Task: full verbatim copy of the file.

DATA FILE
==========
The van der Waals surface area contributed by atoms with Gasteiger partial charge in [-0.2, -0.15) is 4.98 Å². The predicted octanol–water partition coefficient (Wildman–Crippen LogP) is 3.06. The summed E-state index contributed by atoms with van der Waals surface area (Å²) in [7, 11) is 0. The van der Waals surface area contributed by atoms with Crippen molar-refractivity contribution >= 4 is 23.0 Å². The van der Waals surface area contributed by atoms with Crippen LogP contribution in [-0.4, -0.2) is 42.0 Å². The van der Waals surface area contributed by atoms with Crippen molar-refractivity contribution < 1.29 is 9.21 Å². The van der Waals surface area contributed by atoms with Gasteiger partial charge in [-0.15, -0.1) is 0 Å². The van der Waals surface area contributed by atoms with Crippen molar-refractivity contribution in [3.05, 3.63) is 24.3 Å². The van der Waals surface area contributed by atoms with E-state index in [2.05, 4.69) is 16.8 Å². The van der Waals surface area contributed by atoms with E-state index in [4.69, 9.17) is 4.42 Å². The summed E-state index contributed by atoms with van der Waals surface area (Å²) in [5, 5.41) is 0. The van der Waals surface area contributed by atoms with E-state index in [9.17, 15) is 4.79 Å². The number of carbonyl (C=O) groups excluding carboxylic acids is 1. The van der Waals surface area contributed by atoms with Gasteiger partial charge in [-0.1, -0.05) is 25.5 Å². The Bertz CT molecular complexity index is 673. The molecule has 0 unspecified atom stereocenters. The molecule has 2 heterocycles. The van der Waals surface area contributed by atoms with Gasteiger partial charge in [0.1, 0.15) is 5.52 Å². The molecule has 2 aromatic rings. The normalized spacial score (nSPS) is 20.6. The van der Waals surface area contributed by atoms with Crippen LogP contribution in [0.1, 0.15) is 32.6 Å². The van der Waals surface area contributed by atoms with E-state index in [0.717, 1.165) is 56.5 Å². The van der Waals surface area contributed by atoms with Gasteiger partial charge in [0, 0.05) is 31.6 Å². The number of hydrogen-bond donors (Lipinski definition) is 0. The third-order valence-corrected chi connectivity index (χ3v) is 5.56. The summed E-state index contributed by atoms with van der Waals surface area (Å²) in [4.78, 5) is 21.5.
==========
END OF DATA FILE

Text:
The van der Waals surface area contributed by atoms with Gasteiger partial charge in [-0.2, -0.15) is 4.98 Å². The predicted octanol–water partition coefficient (Wildman–Crippen LogP) is 3.06. The summed E-state index contributed by atoms with van der Waals surface area (Å²) in [7, 11) is 0. The van der Waals surface area contributed by atoms with Crippen molar-refractivity contribution >= 4 is 23.0 Å². The van der Waals surface area contributed by atoms with Crippen LogP contribution in [-0.4, -0.2) is 42.0 Å². The van der Waals surface area contributed by atoms with Crippen molar-refractivity contribution < 1.29 is 9.21 Å². The van der Waals surface area contributed by atoms with Gasteiger partial charge in [-0.15, -0.1) is 0 Å². The van der Waals surface area contributed by atoms with Crippen molar-refractivity contribution in [3.05, 3.63) is 24.3 Å². The van der Waals surface area contributed by atoms with E-state index in [2.05, 4.69) is 16.8 Å². The van der Waals surface area contributed by atoms with E-state index in [4.69, 9.17) is 4.42 Å². The summed E-state index contributed by atoms with van der Waals surface area (Å²) in [5, 5.41) is 0. The van der Waals surface area contributed by atoms with E-state index in [9.17, 15) is 4.79 Å². The number of carbonyl (C=O) groups excluding carboxylic acids is 1. The van der Waals surface area contributed by atoms with Gasteiger partial charge in [-0.1, -0.05) is 25.5 Å². The Bertz CT molecular complexity index is 673. The molecule has 0 unspecified atom stereocenters. The molecule has 2 heterocycles. The van der Waals surface area contributed by atoms with Gasteiger partial charge in [0.1, 0.15) is 5.52 Å². The molecule has 2 aromatic rings. The normalized spacial score (nSPS) is 20.6. The van der Waals surface area contributed by atoms with Crippen LogP contribution in [0.1, 0.15) is 32.6 Å². The van der Waals surface area contributed by atoms with E-state index in [0.717, 1.165) is 56.5 Å². The van der Waals surface area contributed by atoms with Gasteiger partial charge in [0, 0.05) is 31.6 Å². The number of hydrogen-bond donors (Lipinski definition) is 0. The third-order valence-corrected chi connectivity index (χ3v) is 5.56. The summed E-state index contributed by atoms with van der Waals surface area (Å²) in [4.78, 5) is 21.5.